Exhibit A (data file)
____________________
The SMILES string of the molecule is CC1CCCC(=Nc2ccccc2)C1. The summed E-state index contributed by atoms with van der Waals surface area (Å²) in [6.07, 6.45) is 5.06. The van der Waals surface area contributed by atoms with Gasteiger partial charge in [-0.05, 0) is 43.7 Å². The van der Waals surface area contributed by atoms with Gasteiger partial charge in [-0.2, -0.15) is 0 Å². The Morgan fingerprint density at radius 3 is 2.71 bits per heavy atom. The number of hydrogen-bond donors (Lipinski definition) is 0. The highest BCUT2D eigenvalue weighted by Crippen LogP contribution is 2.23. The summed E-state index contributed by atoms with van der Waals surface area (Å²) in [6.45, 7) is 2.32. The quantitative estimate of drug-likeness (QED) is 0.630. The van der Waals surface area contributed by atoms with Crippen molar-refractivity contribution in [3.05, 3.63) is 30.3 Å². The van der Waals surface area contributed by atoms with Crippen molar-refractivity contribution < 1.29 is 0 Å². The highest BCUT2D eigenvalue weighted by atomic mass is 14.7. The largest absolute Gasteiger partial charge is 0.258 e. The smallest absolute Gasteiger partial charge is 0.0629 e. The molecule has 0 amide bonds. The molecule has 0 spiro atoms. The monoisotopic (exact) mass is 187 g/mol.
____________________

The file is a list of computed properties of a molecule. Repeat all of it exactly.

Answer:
The SMILES string of the molecule is CC1CCCC(=Nc2ccccc2)C1. The summed E-state index contributed by atoms with van der Waals surface area (Å²) in [6.07, 6.45) is 5.06. The van der Waals surface area contributed by atoms with Gasteiger partial charge in [-0.05, 0) is 43.7 Å². The van der Waals surface area contributed by atoms with Gasteiger partial charge in [-0.2, -0.15) is 0 Å². The Morgan fingerprint density at radius 3 is 2.71 bits per heavy atom. The number of hydrogen-bond donors (Lipinski definition) is 0. The highest BCUT2D eigenvalue weighted by Crippen LogP contribution is 2.23. The summed E-state index contributed by atoms with van der Waals surface area (Å²) in [6.45, 7) is 2.32. The quantitative estimate of drug-likeness (QED) is 0.630. The van der Waals surface area contributed by atoms with Crippen molar-refractivity contribution in [3.05, 3.63) is 30.3 Å². The van der Waals surface area contributed by atoms with Crippen molar-refractivity contribution < 1.29 is 0 Å². The highest BCUT2D eigenvalue weighted by atomic mass is 14.7. The largest absolute Gasteiger partial charge is 0.258 e. The smallest absolute Gasteiger partial charge is 0.0629 e. The molecule has 0 amide bonds. The molecule has 0 spiro atoms. The monoisotopic (exact) mass is 187 g/mol.